New Poster Child : ImageKind
Came across this interesting new company in the field of selling art prints & posters online: www.ImageKind.com
As co-founder and former head of Barewalls.com (one of the PPPs — Prominent Poster Players — of the dot-com era), I can say with some authority that these guys get it. They have a good print-on-demand business model and clear marketplace differentiation, with a warm fuzzy “Web 2.0”-esque sense of “community,” user-generated content, a logo with the color orange and a really sleek interface… and not to mention (well, ok, I’ll mention it), a very solid understanding of brand management and business development.
The hook for this site is that it’s the place where you can feature your art — you being the repressed (or possibly underrepresented) artist — and where you can find some pretty nifty art by other folks too.
Now, although in a higher sense ImageKind’s true competitor is CafePress or Flickr, rather than the more obvious Allposters/Art.com behemoth, there are clearly some areas of high margin, high demand product sales that they can scoop up from the “traditional” online marketplace for wall decor, in order to help pay the bills.
You know what I’m talking about.
It’s called Vincent van Gogh’s “Starry Night.” It’s called anything by van Gogh, actually. Or Monet. Or Manet. Or almost anything by Picasso. Ah, yes, sweet memories. Those good ‘ol art print cash cows, ubiquitous to dorm room walls everywhere, courtesy of the dead white European men who painted them 70+ years ago. Go to ImageKind’s site and you will see all of those popular items peppering the site experience, everything from Da Vinci to Dali, Kandinsky to Khalo (although I guess Khalo is technically more of a was-recently-living-non-white-female-non-European), and you realize, yes, this is still the poster business, and yes, print on demand is getting cheaper, but the kids still want their Impressionists and Pre-Raphelites.
Anyway, I think ImageKind’s main challenge will be to work with their hard-to-remember name, and become as ubiquitous as CafePress has become with user-generated t-shirts and mugs. To do this they will need to continue their nimble marketing and business development efforts. Also bear in mind that Art.com is no slouch… back after AllWalls bought up the Art.com domain name from Getty Images, they sought to differentiate themselves as a place for the “professional artist” crowd, and they’ve continued to maintain this separate storefront / brand differentiator even after their merger with Allposters.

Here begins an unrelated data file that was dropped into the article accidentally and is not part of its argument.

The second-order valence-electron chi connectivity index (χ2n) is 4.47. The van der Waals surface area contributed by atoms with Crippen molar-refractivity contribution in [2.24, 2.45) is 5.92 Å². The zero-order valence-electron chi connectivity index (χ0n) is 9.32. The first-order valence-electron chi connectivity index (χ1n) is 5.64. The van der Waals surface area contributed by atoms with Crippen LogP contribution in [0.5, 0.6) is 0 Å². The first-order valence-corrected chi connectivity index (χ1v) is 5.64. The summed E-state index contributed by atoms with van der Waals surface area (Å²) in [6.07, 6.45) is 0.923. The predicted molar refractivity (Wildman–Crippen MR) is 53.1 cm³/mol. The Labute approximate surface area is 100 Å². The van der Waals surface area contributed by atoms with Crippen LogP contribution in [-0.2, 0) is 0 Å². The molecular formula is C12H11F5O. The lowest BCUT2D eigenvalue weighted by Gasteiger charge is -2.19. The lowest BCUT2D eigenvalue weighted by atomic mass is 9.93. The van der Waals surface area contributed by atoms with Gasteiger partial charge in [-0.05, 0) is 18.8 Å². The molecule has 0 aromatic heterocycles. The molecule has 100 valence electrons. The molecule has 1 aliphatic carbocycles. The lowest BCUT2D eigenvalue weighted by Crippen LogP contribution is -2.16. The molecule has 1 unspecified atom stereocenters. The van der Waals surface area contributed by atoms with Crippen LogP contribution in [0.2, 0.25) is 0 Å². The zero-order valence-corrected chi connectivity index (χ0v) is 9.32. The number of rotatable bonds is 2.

So while ImageKind’s site tells its prospective creative contributors that “anyone can create a work of art with our printing and custom framing engine,” the analogous page on Art.com talks about “…even more opportunities for exposure to buyers by listing and selling your art across multiple sales channels.”
ImageKind wants to help you, the person with a non-art career, feel like an artist.
Art.com wants to help you, the artist, feel like you have a career in your art.
ImageKind offers you a Vanilla-powered forum where you can post and read messages from other ImageKinderlach.
Art.com offers you free Art.com-branded (and probably VistaPrint-private-labelled) business cards to all the Registered Art.com Artists.
ImageKind is taking the Flickr / PhotoBucket concept and giving it some commercial legs.
Art.com took those circa 1999 artist mega-gallery portals, made a more compelling offering, and hooked it up to a massive shopping audience.
So you see, there’s room to play here. Not everyone is a “professional artist,” and I think what ImageKind is doing is smart. Plus, they have a really cozy feeling going for ’em… a genuine “we care about you” attitude. That’s worth a lot in this business.
Now, as for this business: This is a business where there is and always will be abundant, fragmented supply of the raw material — imagery. Many attempts have been made to try to move vertically through the art world supply chain and/or to consolidate a position in it… for example, as the largest worldwide bank of licensed images, or as the largest printer of offset lithographic and limited edition art prints, or as the largest domestic consolidator/drop-shipper of said offset prints. (Yes, I know that’s an awful, jargon-filled run-on sentence… click here for an excerpt from the Barewalls Interactive Art business plan, ninth revision, circa 1998, which should clarify all this.)
I still maintain my original Barewalls thesis, which was that in a fragmented, over-supplied industry undergoing disintermediation and changes of technology, the key was to own the customer relationship. How to bring the customer the product, whether on a mass-produced offset print, an on-demand photo print, a giclee, or on a wall-sized LCD panel, that would all change with time.
Hmmm. Seattle, Washington? A few years ago, these guys would have been snapped up by Corbis. Maybe it’s not too late.
ABOUT IMAGEKIND: Launched in May last year (almost a year to date), the company is led by Kelly Smith. It’s the first of three current projects at Curious Office , a Seattle-based incubator which he co-founded with Adrian Hanauer. In February this year they raised $2.6 million in a Series A round, led by Holtzbrinck Ventures, which included Crosslink Capital, European Founders Fund, and several prominent angel investors ( Tom Hughes, Erik Blachford and Oliver Jung). Apparently they’re getting some good site traffic and lots of member sign-ups… they’re a rising star, with potential for more.